Love is in the air this week, and as we celebrate St. Valentine’s Day, most of us will be showering our loved ones with hearts, roses, chocolates and teddy bears to let them know we care about them. For children, feeling loved is a basic need which is vital for their physical and emotional development. The Mini Me Yoga programme, designed by Dr Kate Bartram-Brown, uses kids yoga, meditation and mindfulness to help children explore ideas around love for themselves and for others.
This week’s blog, written by our wonderful Ambassador Clair-Louise Walsh, looks at the importance of talking to children in order to build connection and trust.
In almost every single school report that my parents received when I was a child, it always said “talks too much” And it was true, I would talk to the brick wall if I had a chance and this caused problems at school. In spite of that, my ability to talk the hind leg off of a donkey now serves me well! When working with children, what I have discovered to be the magic trick to calming, distracting, expressing, communicating and building trust is….. ta da! good old fashioned chin wagging! And the real beauty of this is that there is no magic and it is no trick. It’s simple, effective and absolutely possible.
I have found that children’s favourite stories are the real life ones. I tell the children everything. Why I decided to wear the stripy socks instead of the spotty ones, how I accidently put my jumper on inside out and what I had for breakfast. I tell them about the adventures my cats get up to, the new tyres that were put on my car and the broken trafﬁc light I encountered on my way to work. This has a number of effects. It allows the children to get to know me and this in turn, helps to build trust. It also encourages them to share their similar experiences nurturing a sense of human connection and building self-conﬁdence. Language can be improved by both listening and responding and the imagination can be fully activated. Of course, I always add a little animation and a lot of humour which is vital in good storytelling, but the tales are true and the kids love them.
What I realised some time ago is that children, like adults, seek out identiﬁcation with others and will always look for the similarities. Real life storytelling provides this opportunity and most importantly, I believe, shows kids that we the adults, are just like them. Children are taught to respect their elders and for better or for worse are always being ‘told what to do’ by adults. Of course, this is a natural part of life and is necessary for their safety and development but do we, the adults sometimes over do it? And do the kids often ‘over hear’ it? They become so accustomed to following the guidance of adults that they see us as a different species, ‘the grown-ups’, the big ones who are so very different to them. Even when we sit and read them stories from a book which is such a beautiful ritual, we still assume the adult/child roles as the reader and the listener. Telling real life stories puts us on the same level as the kids and they can see us in a different light. I recently had a group of rather ‘active’ young boys to teach, and at the beginning of the class they were rebelling against me simply because I was the teacher. I abandoned all lesson plans and asked them all to join me on the sofa’s in the classroom. I told them about my trip that morning to the vet. They asked questions about my dog and this led to them talking about their own pets and then about the instruments they were learning to play and many other aspects of their life. We chatted for 45 minutes, and by the time we were ready to get back to work they had forgotten that they wanted to annoy the teacher and asked when I’d next be back to teach them.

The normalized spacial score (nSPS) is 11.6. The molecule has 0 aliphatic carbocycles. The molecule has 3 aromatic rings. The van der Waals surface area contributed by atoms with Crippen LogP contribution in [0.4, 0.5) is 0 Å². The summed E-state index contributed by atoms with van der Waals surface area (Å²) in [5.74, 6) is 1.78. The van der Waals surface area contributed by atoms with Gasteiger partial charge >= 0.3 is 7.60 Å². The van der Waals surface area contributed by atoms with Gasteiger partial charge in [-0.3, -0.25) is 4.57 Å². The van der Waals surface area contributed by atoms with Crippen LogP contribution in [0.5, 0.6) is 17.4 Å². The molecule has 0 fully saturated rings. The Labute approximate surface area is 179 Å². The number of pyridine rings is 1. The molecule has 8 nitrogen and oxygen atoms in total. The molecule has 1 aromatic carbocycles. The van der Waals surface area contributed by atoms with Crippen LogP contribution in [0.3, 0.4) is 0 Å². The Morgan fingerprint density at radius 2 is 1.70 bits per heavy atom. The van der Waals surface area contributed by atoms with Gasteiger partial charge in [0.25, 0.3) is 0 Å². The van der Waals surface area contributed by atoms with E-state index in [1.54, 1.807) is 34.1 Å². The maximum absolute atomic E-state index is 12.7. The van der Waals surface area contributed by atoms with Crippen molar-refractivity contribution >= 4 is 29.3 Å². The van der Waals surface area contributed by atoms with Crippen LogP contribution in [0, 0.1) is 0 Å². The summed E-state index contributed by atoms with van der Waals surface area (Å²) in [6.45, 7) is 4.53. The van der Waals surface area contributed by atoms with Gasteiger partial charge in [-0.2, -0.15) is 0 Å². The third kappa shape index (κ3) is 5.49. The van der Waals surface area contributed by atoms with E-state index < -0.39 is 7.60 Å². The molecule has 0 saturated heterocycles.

Talking to each other and sharing experiences is such a healthy and important part of life and every bit as important as sitting in silence at desks. Let’s get talking guys, there’s so much to say and so much to hear.
About Clair-Louise Walsh
Clair-Louise is a trained Montessori Teacher, a registered Children’s Yoga teacher and trained in India for a 200 hour teaching certificate in Vinyasa and Hatha Yoga. For the past seven years she has lived and worked in Luxembourg offering Yoga to children, adults and families. Most recently, Clair graduated from university with a degree in ‘Drug and alcohol addiction therapy’ and now uses yoga and mindfulness in her work as a holistic therapist.
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